How do you solve this integral using the classic mistake method?

• Alexx1
In summary, we are trying to prove that for all n \in \mathbb{N} and n \geq 2, the integral \int \frac{dx}{(1+x^2)^n} can be expressed as \frac{1}{2(n-1)}\cdot\frac{x}{(1+x^2)^{n-1}} - \frac{2n-3}{2(n-1)}\int \frac{dx}{(1+x^2)^{n-1}}. This can be proven using proof by induction and integration by parts for the induction step. By expanding the expression for In-1 and manipulating it, we can achieve the desired form. It is important to
Alexx1
In = Integral(1/((1+x2)n)dx

For all n ∈ Natural numbers (exclusively 0), n≠1: In = 1/(2(n-1)) * x/((1+x2)n-1) + (2n-3)/(2(n-1))*In-1

Can someone prove this?

Last edited:
Use proof by induction on n, using integration by parts for the induction step.

HallsofIvy said:
Use proof by induction on n, using integration by parts for the induction step.

I've tried it with that methode..
But what do you choose as u and dv?

I've tried it with: u=(1/((1+x2)n) ==> du= (-2nx)/((1+x2)n+1) and dv= 1 ==> v=x

==> x/(1+x2)n + 2n Integral(x^2/((1+x^2)^(n+1)))

How do you integrate: (x^2/((1+x^2)^(n+1)) ?

Let me rewrite your problem in TeX. Prove for all $n \in \mathbb{N}$ and $n \geq 2$ that

$$\int \frac{dx}{(1+x^2)^n} \;=\; \frac{1}{2(n-1)}\cdot\frac{x}{(1+x^2)^{n-1}} \;\;-\;\; \frac{2n-3}{2(n-1)}\int \frac{dx}{(1+x^2)^{n-1}}$$

You've noticed that using integration by parts on In gives you an integral with a power of n+1 in the denominator, which you can't simplify. Instead, try expanding In-1 and working with that expression.

Tedjn said:
Let me rewrite your problem in TeX. Prove for all $n \in \mathbb{N}$ and $n \geq 2$ that

$$\int \frac{dx}{(1+x^2)^n} \;=\; \frac{1}{2(n-1)}\cdot\frac{x}{(1+x^2)^{n-1}} \;\;-\;\; \frac{2n-3}{2(n-1)}\int \frac{dx}{(1+x^2)^{n-1}}$$

You've noticed that using integration by parts on In gives you an integral with a power of n+1 in the denominator, which you can't simplify. Instead, try expanding In-1 and working with that expression.

I don't know how to do that.. can you explain it to me?

What does integration by parts on In-1 give you? The idea is that you might be able to manipulate it in some way to achieve the desired form, because all the terms turn out to be of the right form.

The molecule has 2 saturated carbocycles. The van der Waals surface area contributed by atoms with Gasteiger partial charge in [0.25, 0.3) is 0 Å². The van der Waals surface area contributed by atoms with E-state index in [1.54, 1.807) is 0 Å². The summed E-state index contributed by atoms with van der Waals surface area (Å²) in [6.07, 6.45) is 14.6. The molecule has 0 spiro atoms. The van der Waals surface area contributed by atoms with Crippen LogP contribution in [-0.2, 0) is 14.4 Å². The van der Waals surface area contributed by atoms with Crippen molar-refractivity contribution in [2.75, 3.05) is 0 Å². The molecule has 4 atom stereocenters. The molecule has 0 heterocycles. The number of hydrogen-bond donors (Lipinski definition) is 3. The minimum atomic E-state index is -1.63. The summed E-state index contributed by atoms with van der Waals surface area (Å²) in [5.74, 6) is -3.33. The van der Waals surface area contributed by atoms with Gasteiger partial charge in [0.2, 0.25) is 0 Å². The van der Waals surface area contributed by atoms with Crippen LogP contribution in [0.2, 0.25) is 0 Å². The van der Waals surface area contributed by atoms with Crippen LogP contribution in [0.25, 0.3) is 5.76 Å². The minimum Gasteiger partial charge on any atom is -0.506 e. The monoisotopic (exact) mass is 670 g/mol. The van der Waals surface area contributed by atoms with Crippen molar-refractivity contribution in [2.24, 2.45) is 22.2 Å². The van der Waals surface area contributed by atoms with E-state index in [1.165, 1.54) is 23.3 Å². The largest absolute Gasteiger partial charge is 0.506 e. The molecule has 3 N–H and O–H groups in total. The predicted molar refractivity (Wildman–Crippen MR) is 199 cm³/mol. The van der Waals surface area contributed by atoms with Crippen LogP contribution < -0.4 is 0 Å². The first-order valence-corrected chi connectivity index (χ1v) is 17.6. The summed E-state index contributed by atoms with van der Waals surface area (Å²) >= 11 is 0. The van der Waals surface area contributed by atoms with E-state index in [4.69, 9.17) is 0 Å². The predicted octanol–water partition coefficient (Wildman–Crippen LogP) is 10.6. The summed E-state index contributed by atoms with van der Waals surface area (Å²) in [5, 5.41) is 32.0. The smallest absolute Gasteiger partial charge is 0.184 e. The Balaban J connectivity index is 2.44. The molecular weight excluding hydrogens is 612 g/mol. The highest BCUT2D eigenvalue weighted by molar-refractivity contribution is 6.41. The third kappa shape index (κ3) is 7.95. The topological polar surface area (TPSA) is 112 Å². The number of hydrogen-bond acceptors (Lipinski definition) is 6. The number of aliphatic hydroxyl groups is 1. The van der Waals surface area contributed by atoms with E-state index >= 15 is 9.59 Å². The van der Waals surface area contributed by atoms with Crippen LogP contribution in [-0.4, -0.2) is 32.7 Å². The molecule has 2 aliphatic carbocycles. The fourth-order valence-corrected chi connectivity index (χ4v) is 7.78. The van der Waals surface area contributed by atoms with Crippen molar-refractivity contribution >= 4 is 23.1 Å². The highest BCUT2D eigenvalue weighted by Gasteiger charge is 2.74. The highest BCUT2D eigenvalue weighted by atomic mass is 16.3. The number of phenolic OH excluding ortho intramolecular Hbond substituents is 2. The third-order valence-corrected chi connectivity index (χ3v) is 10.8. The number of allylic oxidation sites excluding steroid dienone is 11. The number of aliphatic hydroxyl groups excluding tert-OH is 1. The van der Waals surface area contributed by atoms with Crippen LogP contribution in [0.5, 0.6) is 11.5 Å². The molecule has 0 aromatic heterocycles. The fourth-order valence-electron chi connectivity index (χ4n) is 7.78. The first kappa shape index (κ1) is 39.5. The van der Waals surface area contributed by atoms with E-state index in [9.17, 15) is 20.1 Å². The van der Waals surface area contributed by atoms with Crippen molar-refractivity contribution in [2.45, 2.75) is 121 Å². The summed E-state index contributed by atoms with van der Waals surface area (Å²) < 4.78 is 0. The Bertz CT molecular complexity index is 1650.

Tedjn said:
What does integration by parts on In-1 give you? The idea is that you might be able to manipulate it in some way to achieve the desired form, because all the terms turn out to be of the right form.

I absolutely have no idea how to integrate it by parts on In-1..

Alexx1 said:
I absolutely have no idea how to integrate it by parts on In-1..

Think what the expression means! You have n-1 instead of n, so what? n is any number you want anyway. Call it m if that makes it easier.

Jame said:
Think what the expression means! You have n-1 instead of n, so what? n is any number you want anyway. Call it m if that makes it easier.

Is it like: xn-1 = xn*x-1 ?

Alexx1 said:
Is it like: xn-1 = xn*x-1 ?
I know for sure that you are not as stupid as you're making yourself look right now, it's actually a classic mistake: to think the math is over your head and give up the logic and instead blindly follow what people tell you. Enough rant, sorry.

You have already been given the solution. Look
$$\int \frac{dx}{(1+x^2)^n} \;=\; \frac{1}{2(n-1)}\cdot\frac{x}{(1+x^2)^{n-1}} \;\;-\;\; \frac{2n-3}{2(n-1)}\int \frac{dx}{(1+x^2)^{n-1}}$$

Put a big and fat parenthesis around $$\int \frac{dx}{(1+x^2)^{n-1}}$$, or even write it separately. This is the exact same problem! Solve it again and you get an integral with n-2, again and you get n-3, and so on. Try setting n = 3 and do this two times to see the point.

Jame said:
I know for sure that you are not as stupid as you're making yourself look right now, it's actually a classic mistake: to think the math is over your head and give up the logic and instead blindly follow what people tell you. Enough rant, sorry.

You have already been given the solution. Look
$$\int \frac{dx}{(1+x^2)^n} \;=\; \frac{1}{2(n-1)}\cdot\frac{x}{(1+x^2)^{n-1}} \;\;-\;\; \frac{2n-3}{2(n-1)}\int \frac{dx}{(1+x^2)^{n-1}}$$

Put a big and fat parenthesis around $$\int \frac{dx}{(1+x^2)^{n-1}}$$, or even write it separately. This is the exact same problem! Solve it again and you get an integral with n-2, again and you get n-3, and so on. Try setting n = 3 and do this two times to see the point.

I knew the answer in the beginning! The only thing I have to do is prove it!
Not proving it by filling in a random figure!
I have to solve integral In and the result must be $$\int \frac{dx}{(1+x^2)^n} \;=\; \frac{1}{2(n-1)}\cdot\frac{x}{(1+x^2)^{n-1}} \;\;-\;\; \frac{2n-3}{2(n-1)}\int \frac{dx}{(1+x^2)^{n-1}}$$

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